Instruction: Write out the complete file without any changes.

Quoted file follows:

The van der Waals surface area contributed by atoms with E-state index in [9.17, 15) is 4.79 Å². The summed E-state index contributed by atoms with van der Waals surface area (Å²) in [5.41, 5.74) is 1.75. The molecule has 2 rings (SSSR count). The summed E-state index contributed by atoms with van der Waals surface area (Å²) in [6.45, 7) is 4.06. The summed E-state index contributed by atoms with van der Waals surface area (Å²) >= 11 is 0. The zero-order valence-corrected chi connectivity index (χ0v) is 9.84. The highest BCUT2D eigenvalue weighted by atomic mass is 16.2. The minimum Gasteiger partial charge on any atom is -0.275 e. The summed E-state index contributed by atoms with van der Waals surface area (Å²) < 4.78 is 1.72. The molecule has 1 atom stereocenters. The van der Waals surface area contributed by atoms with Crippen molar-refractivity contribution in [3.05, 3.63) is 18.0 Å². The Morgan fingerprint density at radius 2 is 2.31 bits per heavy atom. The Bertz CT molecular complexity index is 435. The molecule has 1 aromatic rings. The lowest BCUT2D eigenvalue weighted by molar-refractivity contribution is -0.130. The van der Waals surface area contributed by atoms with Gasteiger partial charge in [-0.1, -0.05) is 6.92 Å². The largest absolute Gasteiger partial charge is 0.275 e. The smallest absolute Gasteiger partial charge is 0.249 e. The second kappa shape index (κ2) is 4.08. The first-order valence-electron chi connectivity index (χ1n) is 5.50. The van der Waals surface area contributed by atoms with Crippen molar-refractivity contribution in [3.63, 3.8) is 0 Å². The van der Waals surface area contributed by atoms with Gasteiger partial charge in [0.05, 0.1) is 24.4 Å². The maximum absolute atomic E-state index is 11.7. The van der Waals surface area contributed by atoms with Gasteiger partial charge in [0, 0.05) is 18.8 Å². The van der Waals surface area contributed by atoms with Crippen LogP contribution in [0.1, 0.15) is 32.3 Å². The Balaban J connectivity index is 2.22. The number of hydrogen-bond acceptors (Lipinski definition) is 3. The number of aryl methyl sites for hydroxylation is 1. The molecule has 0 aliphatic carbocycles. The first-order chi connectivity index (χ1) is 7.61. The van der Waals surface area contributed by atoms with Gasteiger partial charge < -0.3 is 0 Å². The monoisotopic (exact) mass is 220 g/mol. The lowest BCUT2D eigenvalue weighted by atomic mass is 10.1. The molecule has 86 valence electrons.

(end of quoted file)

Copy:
The van der Waals surface area contributed by atoms with E-state index in [9.17, 15) is 4.79 Å². The summed E-state index contributed by atoms with van der Waals surface area (Å²) in [5.41, 5.74) is 1.75. The molecule has 2 rings (SSSR count). The summed E-state index contributed by atoms with van der Waals surface area (Å²) in [6.45, 7) is 4.06. The summed E-state index contributed by atoms with van der Waals surface area (Å²) >= 11 is 0. The zero-order valence-corrected chi connectivity index (χ0v) is 9.84. The highest BCUT2D eigenvalue weighted by atomic mass is 16.2. The minimum Gasteiger partial charge on any atom is -0.275 e. The summed E-state index contributed by atoms with van der Waals surface area (Å²) < 4.78 is 1.72. The molecule has 1 atom stereocenters. The van der Waals surface area contributed by atoms with Crippen molar-refractivity contribution in [3.05, 3.63) is 18.0 Å². The Morgan fingerprint density at radius 2 is 2.31 bits per heavy atom. The Bertz CT molecular complexity index is 435. The molecule has 1 aromatic rings. The lowest BCUT2D eigenvalue weighted by molar-refractivity contribution is -0.130. The van der Waals surface area contributed by atoms with Gasteiger partial charge in [-0.1, -0.05) is 6.92 Å². The largest absolute Gasteiger partial charge is 0.275 e. The smallest absolute Gasteiger partial charge is 0.249 e. The second kappa shape index (κ2) is 4.08. The first-order valence-electron chi connectivity index (χ1n) is 5.50. The van der Waals surface area contributed by atoms with Crippen molar-refractivity contribution in [3.63, 3.8) is 0 Å². The van der Waals surface area contributed by atoms with Gasteiger partial charge in [0.05, 0.1) is 24.4 Å². The maximum absolute atomic E-state index is 11.7. The van der Waals surface area contributed by atoms with Gasteiger partial charge in [0, 0.05) is 18.8 Å². The van der Waals surface area contributed by atoms with Crippen LogP contribution in [0.1, 0.15) is 32.3 Å². The Balaban J connectivity index is 2.22. The number of hydrogen-bond acceptors (Lipinski definition) is 3. The number of aryl methyl sites for hydroxylation is 1. The molecule has 0 aliphatic carbocycles. The first-order chi connectivity index (χ1) is 7.61. The van der Waals surface area contributed by atoms with Gasteiger partial charge < -0.3 is 0 Å². The monoisotopic (exact) mass is 220 g/mol. The lowest BCUT2D eigenvalue weighted by atomic mass is 10.1. The molecule has 86 valence electrons.